Honestly your Patients will thank you for it, speaking of magazine offerings, would it not be better for a business to undertake a quarterly or bi-monthly newsletter about their practice and make copies of that available. Instant marketing communications without irritating their Patients by jamming up their mailboxes, new product lines, information on new strategies for tinnitus, the receptionist is having a baby etc etc. It is imperative to fill it with details about the Dispenser and the other people within the practice; these are the very relationship details that encourage a Patient to feel a sense of belonging and to remain loyal.

What exactly does the reception look like, is it a typical office desk that that receptionist sits behind or is it a more substantial purpose built structure? The purpose built structure is the way forward; it speaks again to permanence and professionalism. Is it clean and tidy, does the Dispenser ensure that the receptionist keeps it clean and tidy? The importance of this can not be over stressed, the reception desk and area are the welcome areas to any practice, and they need to be clean tidy and above all welcoming.

Moving on to the receptionist, the receptionist is a pivotal cog in the wheels of every business, I do not think it is too much to say that the business could soar or fail in response to the receptionist that is chosen. A receptionist in most modern practices is for all intensive purposes a practice manager, they manage the diaries, logistics, mailings, the phones and face to face queries and usually nearly all of the administration. This is a core position within a practice, finding the right person for the job is often difficult, finding the person with all of the all round skills is not easy particularly when personality needs to be factored in as well.

It would be nice not to have to micro manage, but if a receptionist is new or indeed not exactly outgoing, ground rules or even scripts for interaction may need to be laid down. When a Patient walks in the door, how long exactly should it be before they are acknowledged, no matter what is happening. They should be acknowledged immediately; even if it is only with I shall be with you in just one minute when I finish with this phone call/Patient/note and of course a big smile.

Staff need to be encouraged to build a relationship with Patients and their families, if need be instruction should be given about the conversations they should have both in person and on the phone. Make very clear what manner is used to answer the phone and exactly what is said and most importantly what action needs to be taken, when and by whom in response to most of the usual queries.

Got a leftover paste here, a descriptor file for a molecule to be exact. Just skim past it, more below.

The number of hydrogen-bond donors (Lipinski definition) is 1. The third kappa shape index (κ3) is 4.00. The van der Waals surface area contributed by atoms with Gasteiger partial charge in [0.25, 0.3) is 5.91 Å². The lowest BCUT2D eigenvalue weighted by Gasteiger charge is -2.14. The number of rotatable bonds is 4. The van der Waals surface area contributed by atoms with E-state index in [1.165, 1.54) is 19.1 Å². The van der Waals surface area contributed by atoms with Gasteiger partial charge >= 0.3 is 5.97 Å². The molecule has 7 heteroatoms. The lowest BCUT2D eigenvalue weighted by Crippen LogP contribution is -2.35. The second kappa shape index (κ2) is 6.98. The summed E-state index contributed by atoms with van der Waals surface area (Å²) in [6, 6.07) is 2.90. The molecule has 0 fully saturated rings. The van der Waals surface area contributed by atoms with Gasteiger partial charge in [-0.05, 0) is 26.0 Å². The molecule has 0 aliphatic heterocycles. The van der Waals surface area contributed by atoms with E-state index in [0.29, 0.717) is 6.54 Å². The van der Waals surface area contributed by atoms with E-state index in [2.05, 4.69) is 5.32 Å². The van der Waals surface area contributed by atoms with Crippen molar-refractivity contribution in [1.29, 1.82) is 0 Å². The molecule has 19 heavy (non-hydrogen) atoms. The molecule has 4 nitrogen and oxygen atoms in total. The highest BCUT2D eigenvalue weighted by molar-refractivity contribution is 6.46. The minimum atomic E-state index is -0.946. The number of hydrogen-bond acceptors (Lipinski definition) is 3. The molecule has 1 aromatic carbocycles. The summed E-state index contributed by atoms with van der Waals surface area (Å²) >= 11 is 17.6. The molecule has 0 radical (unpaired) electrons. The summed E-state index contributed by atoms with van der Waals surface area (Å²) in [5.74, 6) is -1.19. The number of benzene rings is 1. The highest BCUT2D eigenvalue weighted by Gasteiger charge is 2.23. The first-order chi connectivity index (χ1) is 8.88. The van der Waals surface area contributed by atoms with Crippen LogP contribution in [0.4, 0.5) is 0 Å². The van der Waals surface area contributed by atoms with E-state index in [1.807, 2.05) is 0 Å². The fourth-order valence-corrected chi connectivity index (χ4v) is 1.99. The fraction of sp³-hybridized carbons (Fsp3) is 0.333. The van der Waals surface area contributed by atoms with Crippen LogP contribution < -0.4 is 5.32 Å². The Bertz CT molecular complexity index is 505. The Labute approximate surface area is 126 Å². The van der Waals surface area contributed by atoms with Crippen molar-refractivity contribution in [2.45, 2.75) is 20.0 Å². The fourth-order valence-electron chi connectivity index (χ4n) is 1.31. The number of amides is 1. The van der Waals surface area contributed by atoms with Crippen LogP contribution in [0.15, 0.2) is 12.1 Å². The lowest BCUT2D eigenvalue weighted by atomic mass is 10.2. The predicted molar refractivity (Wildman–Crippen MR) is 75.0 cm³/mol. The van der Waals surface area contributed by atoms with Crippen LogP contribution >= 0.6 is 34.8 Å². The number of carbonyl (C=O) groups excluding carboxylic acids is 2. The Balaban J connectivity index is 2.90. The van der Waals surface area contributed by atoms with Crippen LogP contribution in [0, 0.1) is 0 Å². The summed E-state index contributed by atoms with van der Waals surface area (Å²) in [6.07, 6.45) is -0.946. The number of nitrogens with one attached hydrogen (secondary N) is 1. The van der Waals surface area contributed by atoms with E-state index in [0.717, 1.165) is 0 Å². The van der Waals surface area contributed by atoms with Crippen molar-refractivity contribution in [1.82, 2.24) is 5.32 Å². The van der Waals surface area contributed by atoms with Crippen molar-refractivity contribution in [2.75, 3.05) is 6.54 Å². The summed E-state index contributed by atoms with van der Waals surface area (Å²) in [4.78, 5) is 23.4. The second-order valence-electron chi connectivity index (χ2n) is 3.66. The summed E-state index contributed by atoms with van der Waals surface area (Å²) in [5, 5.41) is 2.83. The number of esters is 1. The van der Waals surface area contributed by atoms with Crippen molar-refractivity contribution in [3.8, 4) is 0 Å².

In my practice, I had a receptionist that sold me consistently with nice comments, she actively forged relationships with our Customers to the extent that they would go no where else for batteries because they would miss a chat. One of her little tricks was to ring around Customers two weeks before Christmas to ask did they need tubing, batteries, drying tablets, wax caps, because you know, she didn’t want them to be without while we were closed. She took that upon herself to do, other businesses may well have to put it into their communication policy and schedule it.

All of these elements speak to the brand, these elements allow a Patient to feel comfortable, cared for and they assist and allow the personal interactions with your staff to affect and shape your Patient’s perceptions. These elements allow the building of strong relationships with Patients, the mantra for Patient retention. Human contact and the personal touch, particularly with our demographic delivered in comfortable and welcoming surroundings are the secret to relationship building, as are open questions from the Dispenser and his staff and above all, listening.

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About Geoffrey Cooling

Geoffrey Cooling is an Irish hearing care blogger and the author of The Little Book of Hearing Aids and Audiology Marketing in a Digital World. He has been involved in the Hearing Healthcare Profession since 2007 when he qualified as a hearing aid audiologist. He has worked in private practice and for a major hearing aid manufacturer. He has become recognised as an authority within the field of hearing care and hearing aids.